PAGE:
Not long after Picasso’s fiftieth birthday in October of 1931, he began a series of Ovidian etchings to celebrate a new publication of Ovid’s Metamorphoses and he would ultimately create a body of work over these years known collectively as the Vollard Suite. The image of the sculptor and his model served as one of the dominant themes of the Vollard Suite etchings commissioned in 1927 and published in 1937. Of the 100 etchings which make up the portfolio, the image of the sculptor in his studio occupies more than 30 plates: of these, most were executed in the spring of 1933. Hans Bollinger discusses the artist’s treatment of this image as follows: “The theme of the Sculptor in his studio... fascinated him… This is an infinitely quiet, archaic world, far removed from all bucolic gaiety. The sculptor’s face always shows the same intense concentration, and the model too breathes gravity and restraint. The model is shown in all sorts of positions, draped in many different ways; she becomes wholly a part of the artist’s work, of the atmosphere in which he lives…” (H. Bollinger, Picasso’s Vollard Suite, London, 1956, pp. XX-XI). The neoclassical influence, which was so prominent in Picasso’s work of the 1920s, is evident in the Vollard Suite while the dream like languor of his contentment with Marie-Thérèse finds its full expression in lyrical oils such as Le Rêve (see fig. 6).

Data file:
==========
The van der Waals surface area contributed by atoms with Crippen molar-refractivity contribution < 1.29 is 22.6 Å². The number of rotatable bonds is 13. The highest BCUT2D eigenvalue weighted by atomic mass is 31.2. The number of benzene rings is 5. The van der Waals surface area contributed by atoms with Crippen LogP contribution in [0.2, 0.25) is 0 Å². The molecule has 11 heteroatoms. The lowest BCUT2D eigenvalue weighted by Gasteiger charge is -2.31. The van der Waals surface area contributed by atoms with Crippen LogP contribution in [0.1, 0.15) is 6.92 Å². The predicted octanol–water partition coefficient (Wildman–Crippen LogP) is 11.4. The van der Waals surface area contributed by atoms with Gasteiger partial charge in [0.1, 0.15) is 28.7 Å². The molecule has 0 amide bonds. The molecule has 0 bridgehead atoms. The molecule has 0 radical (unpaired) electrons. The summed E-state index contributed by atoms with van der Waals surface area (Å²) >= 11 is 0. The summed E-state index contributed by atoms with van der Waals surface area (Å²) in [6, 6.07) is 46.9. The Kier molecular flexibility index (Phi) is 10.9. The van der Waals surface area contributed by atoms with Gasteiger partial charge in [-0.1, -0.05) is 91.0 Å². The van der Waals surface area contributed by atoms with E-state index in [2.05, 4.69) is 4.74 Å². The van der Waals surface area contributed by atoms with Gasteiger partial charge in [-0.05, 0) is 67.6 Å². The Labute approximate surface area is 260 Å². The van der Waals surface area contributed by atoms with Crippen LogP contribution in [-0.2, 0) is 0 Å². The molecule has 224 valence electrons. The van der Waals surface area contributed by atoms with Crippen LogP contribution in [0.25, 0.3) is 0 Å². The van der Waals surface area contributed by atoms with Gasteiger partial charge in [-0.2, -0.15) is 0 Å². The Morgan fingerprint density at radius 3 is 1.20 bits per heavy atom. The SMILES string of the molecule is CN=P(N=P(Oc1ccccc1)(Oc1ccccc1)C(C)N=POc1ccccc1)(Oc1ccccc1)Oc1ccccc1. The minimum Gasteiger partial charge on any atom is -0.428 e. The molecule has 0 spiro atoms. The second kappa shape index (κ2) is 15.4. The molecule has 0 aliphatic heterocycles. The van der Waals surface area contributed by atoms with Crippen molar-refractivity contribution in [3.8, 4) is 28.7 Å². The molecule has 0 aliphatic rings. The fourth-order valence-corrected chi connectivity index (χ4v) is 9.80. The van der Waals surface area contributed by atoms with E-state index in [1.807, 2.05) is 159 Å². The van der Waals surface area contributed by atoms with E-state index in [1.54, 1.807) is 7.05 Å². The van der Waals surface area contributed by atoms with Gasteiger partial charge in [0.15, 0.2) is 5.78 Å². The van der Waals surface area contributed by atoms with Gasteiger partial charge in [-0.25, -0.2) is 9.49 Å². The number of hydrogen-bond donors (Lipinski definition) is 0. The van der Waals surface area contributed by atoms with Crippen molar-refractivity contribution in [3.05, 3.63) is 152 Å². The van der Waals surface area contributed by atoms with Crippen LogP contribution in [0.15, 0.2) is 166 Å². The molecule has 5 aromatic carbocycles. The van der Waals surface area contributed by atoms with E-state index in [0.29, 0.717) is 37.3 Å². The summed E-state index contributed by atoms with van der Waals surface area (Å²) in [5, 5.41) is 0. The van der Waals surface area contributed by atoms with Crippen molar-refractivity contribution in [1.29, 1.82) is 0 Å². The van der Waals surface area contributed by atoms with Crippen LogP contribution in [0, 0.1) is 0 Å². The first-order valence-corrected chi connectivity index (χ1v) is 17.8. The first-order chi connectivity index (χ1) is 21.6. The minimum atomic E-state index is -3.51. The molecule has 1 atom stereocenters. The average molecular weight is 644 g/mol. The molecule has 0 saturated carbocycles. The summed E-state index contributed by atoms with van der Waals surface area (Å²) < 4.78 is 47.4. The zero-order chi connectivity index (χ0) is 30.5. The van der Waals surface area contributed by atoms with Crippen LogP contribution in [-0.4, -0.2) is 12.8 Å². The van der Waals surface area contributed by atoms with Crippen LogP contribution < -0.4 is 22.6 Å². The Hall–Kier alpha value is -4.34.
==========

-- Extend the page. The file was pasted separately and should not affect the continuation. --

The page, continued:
While the ethereal classicism found in these Cannes-period works on paper would be unmatched in the years to come, Picasso's preoccupation with the theme of the artist and his model would not fade; indeed in the early 1960s the majority of Picasso's artwork would take as its theme a focused study of the painter an his model. In these works the artist almost always occupies the left hand side of the picture while the model stands, sits or reclines at right. In Le Peintre et son modèle, for example, the model stands against a green folding screen, while a bust of a bearded man perches at the far right of the composition (see fig. 5). While classicism was no longer in the front and center of Picasso's work, nods and hints of it still populated his canvases.